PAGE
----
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Families of Aurora Shooting Victims Express Concerns About ‘Joker’

Family members and friends of the victims of a 2012 mass shooting at a screening of “The Dark Knight Rises” in Aurora, Colo., are expressing concerns about the upcoming release of “Joker,” a comic book adaptation that’s provoked controversy for its violent subject matter.

In a letter to Warner Bros. CEO Ann Sarnoff, the families and friends urge the company to join the likes of Walmart and CVS in advocating for gun safety.

“We’re calling on you to use your massive platform and influence to join us in our fight to build safer communities with fewer guns,” reads the letter, which was obtained by Variety.

“We are calling on you to be a part of the growing chorus of corporate leaders who understand that they have a social responsibility to keep us all safe,” it continues.

The letter was signed by Sandy and Lonnie Phillips, a couple whose 24-year-old daughter, Jessica Ghawi, was murdered; Theresa Hoover, the mother of 18-year-old Alexander J. Boik, who was shot and killed; Heather Dearman, whose cousin Ashley Moser, lost an unborn child and a 6-year-old daughter in the attack; and Tiina Coon, whose son was a witness to the shootings. They aren’t asking Warner Bros. to pull “Joker” from release, saying they support free speech, but say its “sympathetic origin story… gave us pause.”

Instead of calling for a boycott or ban, the families and friends of victims are asking Warner Bros. to end political contributions to candidates who take money from the NRA and vote against gun reform; use its political clout to lobby congressional leaders for gun reform; and fund survivor funds and gun violence intervention programs.

“Since the federal government has failed to pass reforms that raise the standard for gun ownership in America, large companies like Warner Brothers have a responsibility to act,” the letter reads. “We certainly hope that you do.”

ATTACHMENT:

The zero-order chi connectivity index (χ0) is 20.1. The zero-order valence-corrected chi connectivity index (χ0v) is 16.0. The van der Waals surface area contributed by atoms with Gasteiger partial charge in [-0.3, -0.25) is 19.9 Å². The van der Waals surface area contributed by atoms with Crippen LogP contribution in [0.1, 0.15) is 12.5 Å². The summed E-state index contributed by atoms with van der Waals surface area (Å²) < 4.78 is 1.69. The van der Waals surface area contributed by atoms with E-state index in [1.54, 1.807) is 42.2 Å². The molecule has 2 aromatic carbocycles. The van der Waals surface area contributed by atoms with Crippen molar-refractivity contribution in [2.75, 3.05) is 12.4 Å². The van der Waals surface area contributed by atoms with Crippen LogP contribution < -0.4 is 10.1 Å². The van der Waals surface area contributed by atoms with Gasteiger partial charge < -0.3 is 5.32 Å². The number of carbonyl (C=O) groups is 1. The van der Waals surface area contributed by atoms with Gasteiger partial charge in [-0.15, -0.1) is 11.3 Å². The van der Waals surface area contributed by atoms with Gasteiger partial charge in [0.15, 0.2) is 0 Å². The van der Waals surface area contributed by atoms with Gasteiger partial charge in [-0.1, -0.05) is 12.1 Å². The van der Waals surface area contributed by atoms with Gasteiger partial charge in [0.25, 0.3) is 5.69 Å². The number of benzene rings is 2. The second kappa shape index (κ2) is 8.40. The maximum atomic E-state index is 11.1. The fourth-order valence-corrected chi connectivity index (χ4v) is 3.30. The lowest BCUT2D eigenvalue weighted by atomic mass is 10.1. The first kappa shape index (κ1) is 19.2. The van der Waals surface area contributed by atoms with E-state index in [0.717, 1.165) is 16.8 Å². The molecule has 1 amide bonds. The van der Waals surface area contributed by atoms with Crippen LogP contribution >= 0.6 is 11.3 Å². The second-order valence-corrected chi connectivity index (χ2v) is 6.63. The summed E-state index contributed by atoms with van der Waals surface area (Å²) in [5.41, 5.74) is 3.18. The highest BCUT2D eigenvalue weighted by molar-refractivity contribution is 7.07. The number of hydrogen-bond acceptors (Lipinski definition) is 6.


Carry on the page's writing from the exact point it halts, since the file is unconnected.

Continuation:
The shooting spree at an Aurora theater killed 12 people and took place during a midnight showing of the Warner Bros. release “The Dark Knight Rises.” Spokespeople for Warner Bros. did not immediately respond to a request for comment.

The letter comes after shootings in communities such as El Paso, Texas, and Dayton, Ohio, have strengthened calls for gun reform. So far, that advocacy has yet to produce any meaningful legislation. President Donald Trump, after initially signaling he would support tougher background checks and other firearms restrictions, now appears to be moving away from backing any new laws. However, the rising call for action has inspired responses from some corporations. Walmart pledged to scale back on sales of guns and ammunition, CVS and Walgreens are preventing customers from carrying firearms into their stores, and nearly 150 heads of companies such as Uber, Twitter, and Airbnb sent a letter to the Senate demanding action on gun violence.

“Joker” centers on a mentally disturbed man (Joaquin Phoenix) whose aspirations to become a standup comic are derailed, making him lose touch with reality and sending him into a bloody tailspin that provokes copycat crimes and anarchic violence. Phoenix’s performance has been highly praised and the film won a top prize at this year’s Venice Film Festival.